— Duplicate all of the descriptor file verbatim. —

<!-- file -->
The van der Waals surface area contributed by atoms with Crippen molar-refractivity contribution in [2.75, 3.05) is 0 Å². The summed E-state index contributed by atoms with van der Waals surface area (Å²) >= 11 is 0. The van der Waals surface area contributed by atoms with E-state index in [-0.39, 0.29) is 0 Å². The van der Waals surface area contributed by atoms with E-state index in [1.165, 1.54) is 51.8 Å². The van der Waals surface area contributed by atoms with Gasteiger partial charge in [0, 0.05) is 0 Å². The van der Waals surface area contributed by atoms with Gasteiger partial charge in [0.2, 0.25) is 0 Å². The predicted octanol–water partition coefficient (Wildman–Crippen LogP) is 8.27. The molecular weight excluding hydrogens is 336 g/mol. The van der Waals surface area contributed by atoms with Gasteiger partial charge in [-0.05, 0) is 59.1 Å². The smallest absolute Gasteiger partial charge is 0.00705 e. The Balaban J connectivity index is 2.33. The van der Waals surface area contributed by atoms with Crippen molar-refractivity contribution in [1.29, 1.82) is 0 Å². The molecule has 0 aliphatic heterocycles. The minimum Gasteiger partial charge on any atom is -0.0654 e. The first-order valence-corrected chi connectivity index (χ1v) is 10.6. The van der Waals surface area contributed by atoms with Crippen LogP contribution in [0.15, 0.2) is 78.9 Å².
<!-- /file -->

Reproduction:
The van der Waals surface area contributed by atoms with Crippen molar-refractivity contribution in [2.75, 3.05) is 0 Å². The summed E-state index contributed by atoms with van der Waals surface area (Å²) >= 11 is 0. The van der Waals surface area contributed by atoms with E-state index in [-0.39, 0.29) is 0 Å². The van der Waals surface area contributed by atoms with E-state index in [1.165, 1.54) is 51.8 Å². The van der Waals surface area contributed by atoms with Gasteiger partial charge in [0, 0.05) is 0 Å². The van der Waals surface area contributed by atoms with Gasteiger partial charge in [0.2, 0.25) is 0 Å². The predicted octanol–water partition coefficient (Wildman–Crippen LogP) is 8.27. The molecular weight excluding hydrogens is 336 g/mol. The van der Waals surface area contributed by atoms with Gasteiger partial charge in [-0.05, 0) is 59.1 Å². The smallest absolute Gasteiger partial charge is 0.00705 e. The Balaban J connectivity index is 2.33. The van der Waals surface area contributed by atoms with Crippen molar-refractivity contribution in [1.29, 1.82) is 0 Å². The molecule has 0 aliphatic heterocycles. The minimum Gasteiger partial charge on any atom is -0.0654 e. The first-order valence-corrected chi connectivity index (χ1v) is 10.6. The van der Waals surface area contributed by atoms with Crippen LogP contribution in [0.15, 0.2) is 78.9 Å².